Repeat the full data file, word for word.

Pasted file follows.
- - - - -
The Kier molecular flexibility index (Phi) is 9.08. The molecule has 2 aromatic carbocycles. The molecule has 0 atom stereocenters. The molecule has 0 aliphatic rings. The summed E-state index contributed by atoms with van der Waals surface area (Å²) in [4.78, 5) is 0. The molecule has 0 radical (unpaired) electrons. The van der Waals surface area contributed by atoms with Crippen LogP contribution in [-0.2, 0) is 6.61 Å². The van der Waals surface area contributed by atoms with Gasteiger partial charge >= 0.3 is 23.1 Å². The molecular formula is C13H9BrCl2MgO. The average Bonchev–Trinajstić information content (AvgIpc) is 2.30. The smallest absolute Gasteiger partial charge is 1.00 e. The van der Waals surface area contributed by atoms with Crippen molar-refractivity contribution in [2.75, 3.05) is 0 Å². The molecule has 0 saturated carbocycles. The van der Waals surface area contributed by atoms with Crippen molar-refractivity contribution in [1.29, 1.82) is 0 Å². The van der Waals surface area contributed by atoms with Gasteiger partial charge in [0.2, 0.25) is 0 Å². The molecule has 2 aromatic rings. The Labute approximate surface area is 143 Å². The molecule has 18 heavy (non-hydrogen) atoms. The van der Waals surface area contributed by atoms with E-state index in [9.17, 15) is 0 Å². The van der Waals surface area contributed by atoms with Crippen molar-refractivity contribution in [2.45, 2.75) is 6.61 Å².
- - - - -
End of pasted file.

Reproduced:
The Kier molecular flexibility index (Phi) is 9.08. The molecule has 2 aromatic carbocycles. The molecule has 0 atom stereocenters. The molecule has 0 aliphatic rings. The summed E-state index contributed by atoms with van der Waals surface area (Å²) in [4.78, 5) is 0. The molecule has 0 radical (unpaired) electrons. The van der Waals surface area contributed by atoms with Crippen LogP contribution in [-0.2, 0) is 6.61 Å². The van der Waals surface area contributed by atoms with Gasteiger partial charge >= 0.3 is 23.1 Å². The molecular formula is C13H9BrCl2MgO. The average Bonchev–Trinajstić information content (AvgIpc) is 2.30. The smallest absolute Gasteiger partial charge is 1.00 e. The van der Waals surface area contributed by atoms with Crippen molar-refractivity contribution in [2.75, 3.05) is 0 Å². The molecule has 0 saturated carbocycles. The van der Waals surface area contributed by atoms with Crippen molar-refractivity contribution in [1.29, 1.82) is 0 Å². The van der Waals surface area contributed by atoms with Gasteiger partial charge in [0.2, 0.25) is 0 Å². The molecule has 2 aromatic rings. The Labute approximate surface area is 143 Å². The molecule has 18 heavy (non-hydrogen) atoms. The van der Waals surface area contributed by atoms with E-state index in [9.17, 15) is 0 Å². The van der Waals surface area contributed by atoms with Crippen molar-refractivity contribution in [2.45, 2.75) is 6.61 Å².